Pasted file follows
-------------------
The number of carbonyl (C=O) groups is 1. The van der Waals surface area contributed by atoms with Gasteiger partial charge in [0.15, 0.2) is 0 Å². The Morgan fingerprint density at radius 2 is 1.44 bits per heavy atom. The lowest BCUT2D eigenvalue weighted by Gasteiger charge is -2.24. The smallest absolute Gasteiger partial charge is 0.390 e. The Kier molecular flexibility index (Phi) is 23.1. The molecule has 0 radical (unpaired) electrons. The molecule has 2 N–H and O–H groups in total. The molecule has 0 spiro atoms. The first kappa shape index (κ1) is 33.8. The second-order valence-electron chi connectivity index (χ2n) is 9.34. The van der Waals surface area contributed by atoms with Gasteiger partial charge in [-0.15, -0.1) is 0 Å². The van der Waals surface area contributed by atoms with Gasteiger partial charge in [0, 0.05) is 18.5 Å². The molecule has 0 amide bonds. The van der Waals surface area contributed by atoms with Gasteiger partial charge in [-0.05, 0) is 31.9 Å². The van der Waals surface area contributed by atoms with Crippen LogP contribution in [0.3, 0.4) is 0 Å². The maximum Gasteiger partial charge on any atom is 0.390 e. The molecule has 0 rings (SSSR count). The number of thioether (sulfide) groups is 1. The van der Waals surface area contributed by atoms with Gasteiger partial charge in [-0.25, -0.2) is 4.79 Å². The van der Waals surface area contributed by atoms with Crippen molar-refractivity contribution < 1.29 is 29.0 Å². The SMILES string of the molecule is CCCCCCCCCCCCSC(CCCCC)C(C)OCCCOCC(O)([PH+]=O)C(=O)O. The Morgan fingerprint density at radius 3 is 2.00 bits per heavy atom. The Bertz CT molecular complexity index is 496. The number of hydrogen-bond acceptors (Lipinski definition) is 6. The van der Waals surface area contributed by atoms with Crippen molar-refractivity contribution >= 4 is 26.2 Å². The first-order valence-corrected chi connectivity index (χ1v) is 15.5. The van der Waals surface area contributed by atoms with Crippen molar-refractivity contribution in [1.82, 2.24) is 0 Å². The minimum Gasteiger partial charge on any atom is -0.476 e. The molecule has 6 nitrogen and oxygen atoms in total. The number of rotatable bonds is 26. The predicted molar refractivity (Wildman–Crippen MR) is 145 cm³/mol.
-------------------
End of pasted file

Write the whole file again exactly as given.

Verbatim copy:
The number of carbonyl (C=O) groups is 1. The van der Waals surface area contributed by atoms with Gasteiger partial charge in [0.15, 0.2) is 0 Å². The Morgan fingerprint density at radius 2 is 1.44 bits per heavy atom. The lowest BCUT2D eigenvalue weighted by Gasteiger charge is -2.24. The smallest absolute Gasteiger partial charge is 0.390 e. The Kier molecular flexibility index (Phi) is 23.1. The molecule has 0 radical (unpaired) electrons. The molecule has 2 N–H and O–H groups in total. The molecule has 0 spiro atoms. The first kappa shape index (κ1) is 33.8. The second-order valence-electron chi connectivity index (χ2n) is 9.34. The van der Waals surface area contributed by atoms with Gasteiger partial charge in [-0.15, -0.1) is 0 Å². The van der Waals surface area contributed by atoms with Gasteiger partial charge in [0, 0.05) is 18.5 Å². The molecule has 0 amide bonds. The van der Waals surface area contributed by atoms with Gasteiger partial charge in [-0.05, 0) is 31.9 Å². The van der Waals surface area contributed by atoms with Crippen LogP contribution in [0.3, 0.4) is 0 Å². The maximum Gasteiger partial charge on any atom is 0.390 e. The molecule has 0 rings (SSSR count). The number of thioether (sulfide) groups is 1. The van der Waals surface area contributed by atoms with Gasteiger partial charge in [-0.25, -0.2) is 4.79 Å². The van der Waals surface area contributed by atoms with Crippen molar-refractivity contribution < 1.29 is 29.0 Å². The SMILES string of the molecule is CCCCCCCCCCCCSC(CCCCC)C(C)OCCCOCC(O)([PH+]=O)C(=O)O. The Morgan fingerprint density at radius 3 is 2.00 bits per heavy atom. The Bertz CT molecular complexity index is 496. The number of hydrogen-bond acceptors (Lipinski definition) is 6. The van der Waals surface area contributed by atoms with Crippen molar-refractivity contribution >= 4 is 26.2 Å². The first-order valence-corrected chi connectivity index (χ1v) is 15.5. The van der Waals surface area contributed by atoms with Crippen molar-refractivity contribution in [1.82, 2.24) is 0 Å². The minimum Gasteiger partial charge on any atom is -0.476 e. The molecule has 6 nitrogen and oxygen atoms in total. The number of rotatable bonds is 26. The predicted molar refractivity (Wildman–Crippen MR) is 145 cm³/mol.